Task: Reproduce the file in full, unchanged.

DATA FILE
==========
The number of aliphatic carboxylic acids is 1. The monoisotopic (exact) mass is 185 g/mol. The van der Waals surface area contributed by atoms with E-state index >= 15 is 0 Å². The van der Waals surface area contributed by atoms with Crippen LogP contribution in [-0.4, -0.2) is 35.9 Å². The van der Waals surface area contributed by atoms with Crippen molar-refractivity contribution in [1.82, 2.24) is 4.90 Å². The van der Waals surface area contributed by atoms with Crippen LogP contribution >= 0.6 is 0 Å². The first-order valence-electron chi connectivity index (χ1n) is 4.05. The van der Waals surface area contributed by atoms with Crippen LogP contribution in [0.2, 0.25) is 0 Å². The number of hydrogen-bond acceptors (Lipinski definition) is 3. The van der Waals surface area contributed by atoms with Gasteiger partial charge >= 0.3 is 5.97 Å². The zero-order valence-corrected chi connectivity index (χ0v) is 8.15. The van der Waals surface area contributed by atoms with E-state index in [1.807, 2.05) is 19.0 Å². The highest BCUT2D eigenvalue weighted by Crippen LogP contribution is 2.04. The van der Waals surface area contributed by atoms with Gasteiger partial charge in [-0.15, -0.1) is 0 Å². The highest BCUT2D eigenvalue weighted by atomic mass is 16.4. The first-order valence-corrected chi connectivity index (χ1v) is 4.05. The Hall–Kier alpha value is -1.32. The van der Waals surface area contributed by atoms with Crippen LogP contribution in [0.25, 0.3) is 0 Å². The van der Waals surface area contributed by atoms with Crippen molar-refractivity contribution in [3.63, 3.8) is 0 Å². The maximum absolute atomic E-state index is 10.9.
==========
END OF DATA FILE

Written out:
The number of aliphatic carboxylic acids is 1. The monoisotopic (exact) mass is 185 g/mol. The van der Waals surface area contributed by atoms with E-state index >= 15 is 0 Å². The van der Waals surface area contributed by atoms with Crippen LogP contribution in [-0.4, -0.2) is 35.9 Å². The van der Waals surface area contributed by atoms with Crippen molar-refractivity contribution in [1.82, 2.24) is 4.90 Å². The van der Waals surface area contributed by atoms with Crippen LogP contribution >= 0.6 is 0 Å². The first-order valence-electron chi connectivity index (χ1n) is 4.05. The van der Waals surface area contributed by atoms with Crippen LogP contribution in [0.2, 0.25) is 0 Å². The number of hydrogen-bond acceptors (Lipinski definition) is 3. The van der Waals surface area contributed by atoms with Gasteiger partial charge >= 0.3 is 5.97 Å². The zero-order valence-corrected chi connectivity index (χ0v) is 8.15. The van der Waals surface area contributed by atoms with E-state index in [1.807, 2.05) is 19.0 Å². The highest BCUT2D eigenvalue weighted by Crippen LogP contribution is 2.04. The van der Waals surface area contributed by atoms with Gasteiger partial charge in [-0.15, -0.1) is 0 Å². The highest BCUT2D eigenvalue weighted by atomic mass is 16.4. The first-order valence-corrected chi connectivity index (χ1v) is 4.05. The Hall–Kier alpha value is -1.32. The van der Waals surface area contributed by atoms with Crippen LogP contribution in [0.25, 0.3) is 0 Å². The van der Waals surface area contributed by atoms with Crippen molar-refractivity contribution in [3.63, 3.8) is 0 Å². The maximum absolute atomic E-state index is 10.9.